What is the right weight for you?
Assuming you are capable of throwing either weight, which one is right for you? For a long time, it was always thought the heavier the ball the better. In the end, it comes down to physics. A heavier ball can transfer more energy to the pins on impact. You would assume this translates into better pin carry.
Do 16 pound balls carry better than 15 pounds?
I think this is an argument that has gone on for sometime. What I can say is that it was thought 16 pounds carries better for the reasons I mentioned before. Since traditionally, when the ball enters the pocket, it should hit the 1, 3, 5, 9 pins (for righties), you didn’t want it to deflect too much. It was thought that lower weight would deflect more, causing the ball to finish further to the right off the pin deck. That is surely true for balls 13 pounds and below. It’s all a matter of relativity. The lower the weight is, the closer it becomes in weight to the objects it intends to knock down, leading to more deflection due to the change in dynamic energy transfer.
Current Technology Impact
Everything about today’s equipment is more ‘dynamic’ than it used to be. The cores are more dense and larger in some cases. We generally don’t use pancake weight blocks except in entry level bowling balls. Reactive resin balls do not react much to oil and react to dry very quickly, meaning they save quite a bit of energy. See the following article for more on this topic. New technology balls drive through the pocket very hard. In fact, modern day equipment tends to drive so hard, many times it finishes to the left of the 9 pin off the pin deck, sometimes missing it completely. Next time you throw your bowling ball down the lane, have a look at where it finishes at the back of the pin deck!
Too much drive?
Let’s come back to 15 vs 16 pounds. It is thought that since today’s equipment stores so much energy for the backends, they deflect less than they used to. That is what causes you to leave stone 9s. It will happen with 15 or 16 pounds.
The current thinking is that due to lower deflection and increased weight, a modern day 16 pound ball may have less effective carry than a 15 pound ball. This means that the slight decrease in weight allows the ball to deflect more, which in the modern game is needed. Remember, this is relative to the current reactive equipment which simply drives much harder than older equipment.
Today, most pros and pro shop operators prefer and recommend 15 pound equipment. The decreased weight and dynamic strength of the modern-day equipment work more effectively together to increase carry.
We all want better carry!
Think about this the next time you go to purchase a new ball, especially if you still throw 16 pounds. Unless you’re a big burly dude, you probably don’t need a 16 pound ball and the ball will simply be more effective. Also, consider that there is more pressure on your wrist so if you have physical problems, rest assured that 15 pound equipment is extremely successful.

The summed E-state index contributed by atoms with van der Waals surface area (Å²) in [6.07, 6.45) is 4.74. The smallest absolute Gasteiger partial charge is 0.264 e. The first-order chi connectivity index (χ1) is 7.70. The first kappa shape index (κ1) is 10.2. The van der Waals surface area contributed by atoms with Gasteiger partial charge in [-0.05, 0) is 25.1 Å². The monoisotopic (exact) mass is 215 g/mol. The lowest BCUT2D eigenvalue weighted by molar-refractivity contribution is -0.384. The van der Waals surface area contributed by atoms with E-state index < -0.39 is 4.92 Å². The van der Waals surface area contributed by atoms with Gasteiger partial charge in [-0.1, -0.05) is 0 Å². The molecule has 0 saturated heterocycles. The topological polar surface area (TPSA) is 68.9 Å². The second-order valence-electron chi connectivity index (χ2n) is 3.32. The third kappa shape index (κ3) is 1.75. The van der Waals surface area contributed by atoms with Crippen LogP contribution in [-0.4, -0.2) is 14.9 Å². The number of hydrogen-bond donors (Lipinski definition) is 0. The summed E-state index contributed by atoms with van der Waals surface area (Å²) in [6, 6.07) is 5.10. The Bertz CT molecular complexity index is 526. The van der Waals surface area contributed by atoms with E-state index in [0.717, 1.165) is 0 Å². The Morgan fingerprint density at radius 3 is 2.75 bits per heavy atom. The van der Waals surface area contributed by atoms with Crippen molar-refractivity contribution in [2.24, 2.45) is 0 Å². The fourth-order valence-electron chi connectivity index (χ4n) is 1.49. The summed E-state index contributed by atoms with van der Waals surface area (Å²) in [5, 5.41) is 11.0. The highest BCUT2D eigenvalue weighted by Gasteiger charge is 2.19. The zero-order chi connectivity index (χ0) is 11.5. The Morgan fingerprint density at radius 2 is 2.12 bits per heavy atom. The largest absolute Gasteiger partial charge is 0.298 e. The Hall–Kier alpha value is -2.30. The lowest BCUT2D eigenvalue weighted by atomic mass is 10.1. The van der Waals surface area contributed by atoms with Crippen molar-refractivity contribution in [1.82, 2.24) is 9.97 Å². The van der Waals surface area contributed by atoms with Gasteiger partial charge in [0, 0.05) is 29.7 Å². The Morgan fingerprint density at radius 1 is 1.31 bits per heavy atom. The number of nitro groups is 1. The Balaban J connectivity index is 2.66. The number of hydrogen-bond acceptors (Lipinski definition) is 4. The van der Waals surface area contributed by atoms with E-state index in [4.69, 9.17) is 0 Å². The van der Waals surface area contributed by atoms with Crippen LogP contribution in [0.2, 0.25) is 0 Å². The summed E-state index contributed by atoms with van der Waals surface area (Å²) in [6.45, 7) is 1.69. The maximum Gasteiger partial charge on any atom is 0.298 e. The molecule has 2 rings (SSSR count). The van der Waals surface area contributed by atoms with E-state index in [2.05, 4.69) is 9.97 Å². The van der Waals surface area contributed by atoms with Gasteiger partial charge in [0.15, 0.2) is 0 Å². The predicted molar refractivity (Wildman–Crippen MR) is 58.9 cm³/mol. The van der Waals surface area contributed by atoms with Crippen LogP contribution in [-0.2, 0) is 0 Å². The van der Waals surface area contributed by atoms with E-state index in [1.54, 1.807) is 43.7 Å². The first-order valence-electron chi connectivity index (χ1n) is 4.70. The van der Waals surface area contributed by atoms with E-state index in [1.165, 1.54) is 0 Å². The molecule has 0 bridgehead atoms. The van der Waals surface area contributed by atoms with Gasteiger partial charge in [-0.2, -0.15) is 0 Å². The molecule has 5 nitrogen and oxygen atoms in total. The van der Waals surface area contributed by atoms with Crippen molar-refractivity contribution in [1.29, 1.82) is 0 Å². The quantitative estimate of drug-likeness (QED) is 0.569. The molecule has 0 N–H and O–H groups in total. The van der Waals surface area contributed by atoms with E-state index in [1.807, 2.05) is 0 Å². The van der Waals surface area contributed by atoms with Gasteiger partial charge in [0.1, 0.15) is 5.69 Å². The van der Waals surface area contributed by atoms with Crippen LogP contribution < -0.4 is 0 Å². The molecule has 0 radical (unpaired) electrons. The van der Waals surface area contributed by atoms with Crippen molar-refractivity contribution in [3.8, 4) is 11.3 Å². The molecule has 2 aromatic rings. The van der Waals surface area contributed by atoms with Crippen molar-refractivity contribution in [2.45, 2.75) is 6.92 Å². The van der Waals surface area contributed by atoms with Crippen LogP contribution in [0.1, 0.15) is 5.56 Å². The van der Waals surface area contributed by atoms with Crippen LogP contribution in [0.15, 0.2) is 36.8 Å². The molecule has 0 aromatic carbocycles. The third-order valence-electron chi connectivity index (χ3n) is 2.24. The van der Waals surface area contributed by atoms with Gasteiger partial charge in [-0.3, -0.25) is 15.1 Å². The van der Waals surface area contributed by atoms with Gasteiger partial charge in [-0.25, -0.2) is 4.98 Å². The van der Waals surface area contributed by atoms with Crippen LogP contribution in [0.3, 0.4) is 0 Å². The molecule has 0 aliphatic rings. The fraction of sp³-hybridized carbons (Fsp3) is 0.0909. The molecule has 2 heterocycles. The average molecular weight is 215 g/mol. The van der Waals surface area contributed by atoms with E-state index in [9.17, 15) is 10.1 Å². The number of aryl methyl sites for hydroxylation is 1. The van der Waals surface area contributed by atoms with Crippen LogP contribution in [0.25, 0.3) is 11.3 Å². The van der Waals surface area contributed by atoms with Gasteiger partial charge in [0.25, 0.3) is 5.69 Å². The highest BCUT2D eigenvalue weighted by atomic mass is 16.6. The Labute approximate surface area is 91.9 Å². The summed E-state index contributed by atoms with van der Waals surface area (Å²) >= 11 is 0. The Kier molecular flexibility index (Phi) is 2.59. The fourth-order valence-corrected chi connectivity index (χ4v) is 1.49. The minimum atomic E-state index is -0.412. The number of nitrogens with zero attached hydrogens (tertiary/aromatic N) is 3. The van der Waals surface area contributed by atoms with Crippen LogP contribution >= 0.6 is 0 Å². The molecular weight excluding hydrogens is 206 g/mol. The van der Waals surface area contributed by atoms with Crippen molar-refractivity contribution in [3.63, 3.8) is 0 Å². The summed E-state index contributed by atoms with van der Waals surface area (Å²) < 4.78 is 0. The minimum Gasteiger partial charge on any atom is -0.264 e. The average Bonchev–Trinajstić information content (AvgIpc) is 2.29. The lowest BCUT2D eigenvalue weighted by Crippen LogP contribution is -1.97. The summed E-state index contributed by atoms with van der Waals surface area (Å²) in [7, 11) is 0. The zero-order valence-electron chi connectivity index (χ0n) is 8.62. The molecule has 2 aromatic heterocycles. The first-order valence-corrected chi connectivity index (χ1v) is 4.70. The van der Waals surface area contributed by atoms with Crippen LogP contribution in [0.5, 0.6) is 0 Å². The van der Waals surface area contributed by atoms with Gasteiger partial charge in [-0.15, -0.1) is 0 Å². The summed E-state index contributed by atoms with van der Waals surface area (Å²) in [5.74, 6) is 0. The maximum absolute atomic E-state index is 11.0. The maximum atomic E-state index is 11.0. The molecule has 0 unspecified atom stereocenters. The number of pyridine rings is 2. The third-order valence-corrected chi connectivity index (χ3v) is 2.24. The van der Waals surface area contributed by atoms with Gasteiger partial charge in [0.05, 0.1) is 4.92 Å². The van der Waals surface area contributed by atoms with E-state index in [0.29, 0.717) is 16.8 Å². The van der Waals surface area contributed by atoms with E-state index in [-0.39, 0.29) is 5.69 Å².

Don’t be ashamed…you will still be a manly man 🙂 Go for 15 pounds!
5 thoughts on “15 or 16 pounds?”
Some food for thought – I bowl with 15 pound equipment, but I have seen a recent trend in a lot of the higher average bowlers going to 14 pound balls. Most of these are 20-something guys that put a lot of revs on the ball. When I ask them why, some of them are doing this because of injuries, but most are trying and get more speed (match their speed to their revs)…I threw 14 pound equipment for a year and a half due to an injured elbow and I found that my carry did not suffer.
Hi Paul, that’s a very good point. Of course the article assumes you are physically capable to throw 15 or 16 pounds, but there is plenty of evidence now that 14 pounds are pretty dynamic in their own right. In fact, sometimes even more so since the core weight stays the same, but the shell is less. A forthcoming article will discuss matching speed to revs and how critical this is, but I fully agree with your comment.
Your local pro should help you decide what’s the best way to go.
how about an article on lane play during the weater changes (ie winter-spring) how the houses are cold to warm and the differance it makes in ball reations.
Some people out there at this time of the season think equip has died by now when its the lanes /oil / weather conditions that have them messed up.
I myself have some problems in this area, takes 3-4 nights to get the brain out of winter mode.
I had to drop to 15 lb. about 4 years ago. Developed pain in front of elbow/forearm that felt like a hot knife going thru it. Had to drop or I wouldn’t have been able to finish the season. I have noticed absolutely no decrease in carry and I certainly can leave stone 8’s and nine’s with the best of them. 🙂
I just increased from a 13# to 15# and it works much better for me. Because of the increased weight I did have to go to a wrist support or my wrist was bend back.
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